Bitcoin is a decentralized alternative to the banking system. This means that the system can operate and transfer funds from one account to the other without any central authority.
With a trusted central authority, transferring money is easy. Just tell the bank you want to remove $50 from your account and add it to someone else’s account. In this example, the bank has all the power because the bank is the only one that is allowed to update the ledger that holds the balances of everyone in the system.
But how do you create a system that has a decentralized ledger? How do you give someone the ability to update the ledger without giving them too much power—in case they become corrupt or negligent in their work?
Well, Bitcoin’s rules—also known as the Bitcoin protocol—solves this in a very creative way I like to call “Who Wants to Be a Banker?”
How Bitcoin mining works
In short, anyone who wants to participate in updating the ledger of Bitcoin transactions, known as the blockchain, can do so. All you need is to guess a random number that solves an equation generated by the system. Sounds simple, right?
Of course, this guessing is all done by your computer. The more powerful your computer is, the more guesses you can make in a second, increasing your chances of winning this game. If you manage to guess right, you earn bitcoins and get to write the “next page” of Bitcoin transactions on the blockchain.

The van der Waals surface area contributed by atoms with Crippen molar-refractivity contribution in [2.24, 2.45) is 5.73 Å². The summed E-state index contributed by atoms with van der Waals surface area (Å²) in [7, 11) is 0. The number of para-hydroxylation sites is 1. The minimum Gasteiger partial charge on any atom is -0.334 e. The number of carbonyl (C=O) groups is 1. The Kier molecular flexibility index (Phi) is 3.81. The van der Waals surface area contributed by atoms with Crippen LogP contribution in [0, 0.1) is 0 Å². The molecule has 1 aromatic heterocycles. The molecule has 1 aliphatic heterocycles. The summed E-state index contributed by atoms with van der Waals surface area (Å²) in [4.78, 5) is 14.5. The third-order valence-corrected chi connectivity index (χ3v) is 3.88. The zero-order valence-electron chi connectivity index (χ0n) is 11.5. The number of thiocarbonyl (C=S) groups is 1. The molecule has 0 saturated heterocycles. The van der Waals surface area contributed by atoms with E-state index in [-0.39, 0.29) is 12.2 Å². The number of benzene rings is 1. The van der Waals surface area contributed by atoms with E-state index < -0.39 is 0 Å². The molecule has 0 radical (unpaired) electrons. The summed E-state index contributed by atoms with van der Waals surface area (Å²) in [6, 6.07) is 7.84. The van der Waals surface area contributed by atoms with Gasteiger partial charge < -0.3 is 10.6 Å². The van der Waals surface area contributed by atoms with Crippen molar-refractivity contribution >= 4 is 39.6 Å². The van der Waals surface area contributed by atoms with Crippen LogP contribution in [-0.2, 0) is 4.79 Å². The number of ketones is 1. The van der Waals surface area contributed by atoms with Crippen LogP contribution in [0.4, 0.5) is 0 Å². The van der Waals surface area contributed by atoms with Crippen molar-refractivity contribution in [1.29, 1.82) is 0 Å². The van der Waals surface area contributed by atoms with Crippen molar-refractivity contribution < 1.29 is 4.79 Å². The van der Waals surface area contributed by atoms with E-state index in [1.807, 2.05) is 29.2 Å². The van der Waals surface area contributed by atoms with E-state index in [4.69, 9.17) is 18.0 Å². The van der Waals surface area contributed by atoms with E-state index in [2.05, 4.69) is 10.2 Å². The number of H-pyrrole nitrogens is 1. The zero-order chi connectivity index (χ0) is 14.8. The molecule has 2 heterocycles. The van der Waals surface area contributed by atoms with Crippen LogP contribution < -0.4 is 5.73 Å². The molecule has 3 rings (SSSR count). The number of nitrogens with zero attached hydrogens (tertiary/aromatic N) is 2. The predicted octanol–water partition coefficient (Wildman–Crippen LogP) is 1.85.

Here’s a more detailed breakdown of the mining process:
1. Once your mining computer comes up with the right guess, your mining program determines which of the current pending transactions will be grouped together into the next block of transactions. Compiling this block represents your moment of glory, as you’ve now become a temporary banker of Bitcoin who gets to update the Bitcoin transaction ledger known as the blockchain.
2. The block you’ve created, along with your solution, is sent to the whole network so other computers can validate it. It’s a bit similar to a Rubik’s cube: The solution is very hard to achieve but very easy to validate.
3. Each computer that validates your solution updates its copy of the Bitcoin transaction ledger with the transactions that you chose to include in the block.
4. The system generates a fixed amount of bitcoins (currently 12.5) and rewards them to you as compensation for the time and energy you spent solving the math problem.
5. Additionally, you get paid any transaction fees that were attached to the transactions you inserted into the next block.
6. All the transactions in the block you’ve just entered are now confirmed by the Bitcoin network and are virtually irreversible.
So that’s Bitcoin mining in a nutshell. It’s called mining because of the fact that this process helps “mine” new Bitcoins from the system. But if you think about it, the mining part is just a by-product of the transaction confirmation process. So the name is a bit misleading, since the main goal of mining is to maintain the ledger in a decentralized manner.
As you can imagine, since mining is based on a form of guessing, for each block, a different miner will guess the number and be granted the right to update the blockchain. Of course, the miners with more computing power will succeed more often, but due to the law of statistical probability, it’s highly unlikely that the same miner will succeed every time.